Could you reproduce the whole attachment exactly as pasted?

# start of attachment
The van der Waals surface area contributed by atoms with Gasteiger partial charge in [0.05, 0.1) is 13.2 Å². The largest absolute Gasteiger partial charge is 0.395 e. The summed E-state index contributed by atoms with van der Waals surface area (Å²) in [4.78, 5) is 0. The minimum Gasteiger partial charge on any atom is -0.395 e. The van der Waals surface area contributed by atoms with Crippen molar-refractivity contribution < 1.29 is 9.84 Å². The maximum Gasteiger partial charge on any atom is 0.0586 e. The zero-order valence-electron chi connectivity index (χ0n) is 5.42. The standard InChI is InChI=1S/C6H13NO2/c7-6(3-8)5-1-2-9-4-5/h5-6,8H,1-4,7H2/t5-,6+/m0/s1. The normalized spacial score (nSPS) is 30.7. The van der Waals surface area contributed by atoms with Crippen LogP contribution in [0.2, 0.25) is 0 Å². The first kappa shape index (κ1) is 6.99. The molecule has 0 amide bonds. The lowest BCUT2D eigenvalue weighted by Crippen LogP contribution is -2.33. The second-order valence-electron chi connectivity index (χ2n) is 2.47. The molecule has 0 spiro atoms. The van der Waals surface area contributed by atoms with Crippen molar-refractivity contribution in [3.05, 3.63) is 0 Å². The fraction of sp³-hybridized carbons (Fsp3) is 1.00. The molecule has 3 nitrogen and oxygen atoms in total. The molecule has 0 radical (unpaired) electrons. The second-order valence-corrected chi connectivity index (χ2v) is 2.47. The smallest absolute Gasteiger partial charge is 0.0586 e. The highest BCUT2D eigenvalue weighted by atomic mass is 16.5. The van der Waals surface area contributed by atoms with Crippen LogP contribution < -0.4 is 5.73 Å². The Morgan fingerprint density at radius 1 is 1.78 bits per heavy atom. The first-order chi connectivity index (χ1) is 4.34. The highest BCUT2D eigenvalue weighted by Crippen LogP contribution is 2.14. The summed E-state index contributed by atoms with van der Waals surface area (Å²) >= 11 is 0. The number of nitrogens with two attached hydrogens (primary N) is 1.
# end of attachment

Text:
The van der Waals surface area contributed by atoms with Gasteiger partial charge in [0.05, 0.1) is 13.2 Å². The largest absolute Gasteiger partial charge is 0.395 e. The summed E-state index contributed by atoms with van der Waals surface area (Å²) in [4.78, 5) is 0. The minimum Gasteiger partial charge on any atom is -0.395 e. The van der Waals surface area contributed by atoms with Crippen molar-refractivity contribution < 1.29 is 9.84 Å². The maximum Gasteiger partial charge on any atom is 0.0586 e. The zero-order valence-electron chi connectivity index (χ0n) is 5.42. The standard InChI is InChI=1S/C6H13NO2/c7-6(3-8)5-1-2-9-4-5/h5-6,8H,1-4,7H2/t5-,6+/m0/s1. The normalized spacial score (nSPS) is 30.7. The van der Waals surface area contributed by atoms with Crippen LogP contribution in [0.2, 0.25) is 0 Å². The first kappa shape index (κ1) is 6.99. The molecule has 0 amide bonds. The lowest BCUT2D eigenvalue weighted by Crippen LogP contribution is -2.33. The second-order valence-electron chi connectivity index (χ2n) is 2.47. The molecule has 0 spiro atoms. The van der Waals surface area contributed by atoms with Crippen molar-refractivity contribution in [3.05, 3.63) is 0 Å². The fraction of sp³-hybridized carbons (Fsp3) is 1.00. The molecule has 3 nitrogen and oxygen atoms in total. The molecule has 0 radical (unpaired) electrons. The second-order valence-corrected chi connectivity index (χ2v) is 2.47. The smallest absolute Gasteiger partial charge is 0.0586 e. The highest BCUT2D eigenvalue weighted by atomic mass is 16.5. The van der Waals surface area contributed by atoms with Crippen LogP contribution < -0.4 is 5.73 Å². The Morgan fingerprint density at radius 1 is 1.78 bits per heavy atom. The first-order chi connectivity index (χ1) is 4.34. The highest BCUT2D eigenvalue weighted by Crippen LogP contribution is 2.14. The summed E-state index contributed by atoms with van der Waals surface area (Å²) >= 11 is 0. The number of nitrogens with two attached hydrogens (primary N) is 1.